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Hubble Space Telescope

S T A N / W F P C 2 - Number 11, December 1995


Issues and Highlights for Phase II Proposal Preparation:

by Chris Odea, Anatoly Suchkov, and John Biretta

The WFPC2 is performing normally and as described in the Instrument Handbook.

The updates include information on PSF subtraction, polarization observations, dithering strategy, contamination, new software tools, linear ramp filters, scattered light, etc. Some of the issues are summarized briefly below.

1. PSF Subtraction:

PSF subtraction (to search for faint objects near bright ones) is complicated by the large dynamic range required, the spatially dependent PSF, ghosts, and the undersampled PSF. Observers may want to consider various observation strategies including (1) taking multiple exposures with different exposure times (e.g., 1, 10, 100 sec), (2) observing a star in the same position as the object (also using multiple exposures), (3) taking 2 or more images with sub pixel dithering, and (4) obtaining observations at different roll angles.

2. Polarization:

Observers planning WFPC2 polarization observations should be aware that the WFPC2 polarizers are not designed for high precision work. Fractional polarization values measured with WFPC2 may have systematic errors of 0.03. These are due largely to the instrumental polarization induced by the pick-off mirror, and by uncertainties in the polarizer flat fields. Also, the polarizers become ineffective outside the wavelength range spanning filters F255W to F675W. Tradeoffs between ease of scheduling, obtaining optimum polarizer position angles, inter-CCD flatfielding, and use of the PC1 CCD must be considered. See ISR "WFPC2 Polarization Observations: Strategies, Apertures, and Calibration Plans" available on the WFPC2 WWW pages.

3. Dithering:

Integer pixel dithering is useful for removing detector artifacts. Sub pixel dithering is recommended for programs which would benefit from sampling structure on scales comparable to the pixel size. Two-position dithering produces a substantial gain in resolution, although four positions are recommended in cases where the additional overhead of dithering will not substantially affect the final signal-to-noise of the image. Observers should generally take at least two exposures at each position to allow cosmic ray removal. For Cycle 6 there is a new Optional Parameter "Dither-type" which can be used to generate simple box or line dither patterns (see section 9.1 of the Phase 2 proposal instructions). Position dithers should be kept to less than ~0.5 arcseconds if precise sub-pixel positioning is needed.

4. Photometry:

Currently 2-5% photometric accuracy is routinely attainable at visual and red wavelengths. UV performance is poorer, and is limited by the continuously changing contamination. One of the problems for high-precision photometry is the imperfect CCD Charge Transfer Efficiency (CTE). Experiments are underway to find observation strategies which can reduce this effect.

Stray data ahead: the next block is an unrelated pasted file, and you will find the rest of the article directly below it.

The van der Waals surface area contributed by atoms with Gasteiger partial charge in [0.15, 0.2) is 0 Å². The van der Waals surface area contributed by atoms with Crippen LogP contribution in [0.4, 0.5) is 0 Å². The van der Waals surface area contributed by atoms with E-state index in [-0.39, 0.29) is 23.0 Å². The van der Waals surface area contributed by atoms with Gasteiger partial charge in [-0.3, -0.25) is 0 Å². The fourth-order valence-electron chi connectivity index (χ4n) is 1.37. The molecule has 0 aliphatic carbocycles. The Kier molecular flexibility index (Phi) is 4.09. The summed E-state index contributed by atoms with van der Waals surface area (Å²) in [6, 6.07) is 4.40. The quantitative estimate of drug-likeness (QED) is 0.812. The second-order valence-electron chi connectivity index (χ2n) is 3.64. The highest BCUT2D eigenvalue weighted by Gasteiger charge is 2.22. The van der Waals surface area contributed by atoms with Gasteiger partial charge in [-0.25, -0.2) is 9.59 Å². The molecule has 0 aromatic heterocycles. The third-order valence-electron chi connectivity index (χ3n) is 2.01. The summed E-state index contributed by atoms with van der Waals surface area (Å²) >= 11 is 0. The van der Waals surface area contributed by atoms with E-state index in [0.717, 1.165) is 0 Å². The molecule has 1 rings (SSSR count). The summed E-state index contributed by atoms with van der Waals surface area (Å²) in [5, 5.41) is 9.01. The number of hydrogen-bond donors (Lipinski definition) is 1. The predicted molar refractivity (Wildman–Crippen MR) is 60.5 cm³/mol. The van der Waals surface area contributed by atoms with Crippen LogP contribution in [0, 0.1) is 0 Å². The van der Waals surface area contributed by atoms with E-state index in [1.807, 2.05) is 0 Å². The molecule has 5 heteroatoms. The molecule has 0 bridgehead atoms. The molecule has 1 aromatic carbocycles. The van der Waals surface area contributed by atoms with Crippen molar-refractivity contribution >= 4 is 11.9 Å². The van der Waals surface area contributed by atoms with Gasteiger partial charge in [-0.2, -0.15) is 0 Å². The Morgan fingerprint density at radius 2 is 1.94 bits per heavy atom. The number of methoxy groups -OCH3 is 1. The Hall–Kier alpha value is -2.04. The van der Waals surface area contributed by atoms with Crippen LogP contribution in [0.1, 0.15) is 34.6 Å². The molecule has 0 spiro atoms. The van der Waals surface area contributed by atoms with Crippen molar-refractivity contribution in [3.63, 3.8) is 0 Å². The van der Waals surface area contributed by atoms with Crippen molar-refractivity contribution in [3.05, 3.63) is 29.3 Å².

5. Contamination:

Far UV photometry is affected by contamination building up on the detector windows, and by monthly decontamination procedures to remove contaminants. For example, the throughput in F160BW can degrade by roughly 40% in a month, while the throughput changes at F336W are 5%. Special scheduling of UV observations (e.g. UV campaigns) are currently not supported. Results of routine photometric monitoring can be used to correct UV photometry at the few % level.

6. Software tools:

In preparing Phase 2 proposals, the observer may find the WFPC2 exposure time calculator (ETC) available on the WWW useful. ETC enables one to quickly estimate exposure times needed to reach a specified signal-to-noise ratio, for both point sources and extended sources.

7. Linear Ramp Filters:

The WFPC2 linear ramp filters provide a narrowband imaging capability at a central wavelength which is continuously adjustable from 3710 to 9762 Angstroms (with no wavelength gaps). The usable field of view is limited to a ~10 arcsecond diameter, and the filter passband FWHM is ~1.3% of the central wavelength. To use these filters, proposers should specify filter and aperture "LRF" on the phase 2 proposal, along with the desired central wavelength.

can help observers determine which CCD (WF or PC) will be automatically assigned for their observation, if this is an important consideration.

8. Red Leaks:

Observers using UV filters should recall that several of them have significant red leaks (e.g. F336W, F300W, F170W, ...). See section 6.6 of the WFPC2 Instrument Handbook.

9. Serial Clocks:

The serial transfer registers of the CCDs can be kept running during an observation (CLOCKS=YES). However, this mode is rarely used and is not well characterized. Thus we recommend its use only if star images will be so saturated (greater than 10^8 electrons) that significant bleeding off the chip is expected (see section 2.6 of the Instrument Handbook).

10. Stray Light Patterns:

Bright stars near the WFPC2 field of view (typically <14th mag.) can cause various reflection patterns on the CCDs. The largest effects occur for stars just outside the PC1 field. See memo on WFPC2 Advisories WWW page for further details, and also the "Field Guide to WFPC2 Image Anomalies," available on WWW.

11. Scattered Earth Light in Broad Band Visual/Red Filters: